For three years, civil society organizations in Kyrgyzstan have been working to prevent violence against women who use drugs: 213 women attended individual sessions. They were screened for the exposure to violence, received detailed information on this issue, together with a counsellor developed safety plans, strengthened social support, and determined their goals to resolve the issues of violence and HIV.

Tatyana Musagalieva

Asteria NGO was one of the organizations implementing the Wings of Hope project to prevent gender-based violence, and Tatyana Musagalieva as a representative of this organization will present the efficiency of this rapid intervention at AIDS 2018.

“We would like to share our experience and demonstrate that this intervention is effective: it helps women to be open for medical, social services and harm reduction programs and reduces the HIV risks. I hope that the results of our work will prove the importance of preventing gender-based violence and its linkage to the risks of HIV.”

Sex-work: challenges and solutions

Ulan Tursunbayev

The needs of Kyrgyz sex-workers will be presented at AIDS 2018 by Ulukman Daryger NGO, which received support from AFEW International to carry out community-driven research.

“We are preparing a poster to present the results of our research study. We make a focus on two most pressing challenges – HIV testing and economic adaptation after sex-work,” says Ulan Tursunbayev, Director of Ulukman Daryger NGO. “After completion of the study, we have already started making first steps to resolve the issues we identified. Now we are getting prepared to submit a funding proposal within the national social contracting mechanism. There are intentions to finance a program to socialize women in difficult life circumstances from the local budget. That is why at the conference, apart from our research results, we will also present our vision of how to resolve this problem.”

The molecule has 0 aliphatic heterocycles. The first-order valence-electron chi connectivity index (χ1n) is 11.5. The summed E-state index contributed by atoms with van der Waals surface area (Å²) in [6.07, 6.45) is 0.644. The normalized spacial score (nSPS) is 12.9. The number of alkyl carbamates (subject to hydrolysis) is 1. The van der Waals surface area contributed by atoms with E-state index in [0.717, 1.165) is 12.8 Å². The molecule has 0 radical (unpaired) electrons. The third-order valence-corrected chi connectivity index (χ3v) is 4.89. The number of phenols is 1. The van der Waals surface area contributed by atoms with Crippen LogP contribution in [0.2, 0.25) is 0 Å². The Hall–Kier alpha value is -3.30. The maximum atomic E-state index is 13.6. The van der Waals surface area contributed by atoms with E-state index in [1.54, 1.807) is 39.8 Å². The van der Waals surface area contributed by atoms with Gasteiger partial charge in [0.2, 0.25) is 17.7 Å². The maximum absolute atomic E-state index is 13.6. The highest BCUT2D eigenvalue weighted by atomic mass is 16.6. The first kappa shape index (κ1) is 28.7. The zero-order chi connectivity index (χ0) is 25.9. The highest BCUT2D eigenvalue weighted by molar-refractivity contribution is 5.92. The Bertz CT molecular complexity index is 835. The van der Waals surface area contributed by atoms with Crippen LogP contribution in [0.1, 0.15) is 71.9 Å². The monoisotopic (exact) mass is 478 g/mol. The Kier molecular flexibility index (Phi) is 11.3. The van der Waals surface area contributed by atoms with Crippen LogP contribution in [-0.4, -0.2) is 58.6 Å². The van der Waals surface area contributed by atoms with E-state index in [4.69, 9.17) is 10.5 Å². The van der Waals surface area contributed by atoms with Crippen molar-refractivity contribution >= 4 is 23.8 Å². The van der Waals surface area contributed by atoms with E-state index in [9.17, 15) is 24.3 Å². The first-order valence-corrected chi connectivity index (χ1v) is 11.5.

Young people are going to AIDS 2018 to gain knowledge

Renata Bayazitova

The only organization in the country working with young people who use drugs will also be prominently present at the conference. Renata Bayazitova, Project Coordinator of the Ganesha NGO will deliver a poster presentation to show the results of the assessment of services for young female drug users.

“I will present the country situation in terms of the number, quality and effectiveness of the services for young female drug users offered by governmental and non-governmental organizations. This assessment was carried out by the community and showed major gender and age-related gaps. I hope that participation in the conference will help me get new information, learn practical ways to adjust services to our young people, and share the experience with other youth organizations.”

Treatment is a priority

Margarita Sabirova

Prosvet Charity Fund will represent the Kyrgyz organizations working with people living with HIV (PLWH) at AIDS 2018. The Fund provides consultations on adherence to antiretroviral therapy as well as legal and psychological counselling, navigates clients to various services, offers support in rehabilitation and reintegration in the society, and strives for better quality of the services for PLWH.

“My expectations from the conference are to get information about the new methods of HIV/AIDS treatment based on the latest achievements of modern medicine,” says Margarita Sabirova, the psychologist of the Prosvet Charity Fund. “It would be good to learn about the experience of other countries in terms of the interaction of civil society sector with governmental agencies, to see the contribution of different governments to the activities of civil society organizations and their response to HIV.”